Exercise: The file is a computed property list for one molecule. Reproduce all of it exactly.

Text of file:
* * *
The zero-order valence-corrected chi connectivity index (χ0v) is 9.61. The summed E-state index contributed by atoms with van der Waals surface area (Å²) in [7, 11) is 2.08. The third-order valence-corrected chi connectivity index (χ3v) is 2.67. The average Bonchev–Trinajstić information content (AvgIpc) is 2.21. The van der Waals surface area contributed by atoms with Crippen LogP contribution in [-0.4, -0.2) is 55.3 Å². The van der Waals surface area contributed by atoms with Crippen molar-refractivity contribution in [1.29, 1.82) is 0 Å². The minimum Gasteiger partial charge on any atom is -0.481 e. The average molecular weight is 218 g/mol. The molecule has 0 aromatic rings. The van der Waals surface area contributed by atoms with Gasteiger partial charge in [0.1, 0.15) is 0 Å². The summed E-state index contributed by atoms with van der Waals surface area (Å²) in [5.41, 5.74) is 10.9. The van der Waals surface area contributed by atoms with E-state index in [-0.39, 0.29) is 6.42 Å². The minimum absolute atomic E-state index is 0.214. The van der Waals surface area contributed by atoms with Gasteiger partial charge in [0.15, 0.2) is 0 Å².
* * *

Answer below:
The zero-order valence-corrected chi connectivity index (χ0v) is 9.61. The summed E-state index contributed by atoms with van der Waals surface area (Å²) in [7, 11) is 2.08. The third-order valence-corrected chi connectivity index (χ3v) is 2.67. The average Bonchev–Trinajstić information content (AvgIpc) is 2.21. The van der Waals surface area contributed by atoms with Crippen LogP contribution in [-0.4, -0.2) is 55.3 Å². The van der Waals surface area contributed by atoms with Crippen molar-refractivity contribution in [1.29, 1.82) is 0 Å². The minimum Gasteiger partial charge on any atom is -0.481 e. The average molecular weight is 218 g/mol. The molecule has 0 aromatic rings. The van der Waals surface area contributed by atoms with Gasteiger partial charge in [0.1, 0.15) is 0 Å². The summed E-state index contributed by atoms with van der Waals surface area (Å²) in [5.41, 5.74) is 10.9. The van der Waals surface area contributed by atoms with E-state index in [-0.39, 0.29) is 6.42 Å². The minimum absolute atomic E-state index is 0.214. The van der Waals surface area contributed by atoms with Gasteiger partial charge in [0.15, 0.2) is 0 Å².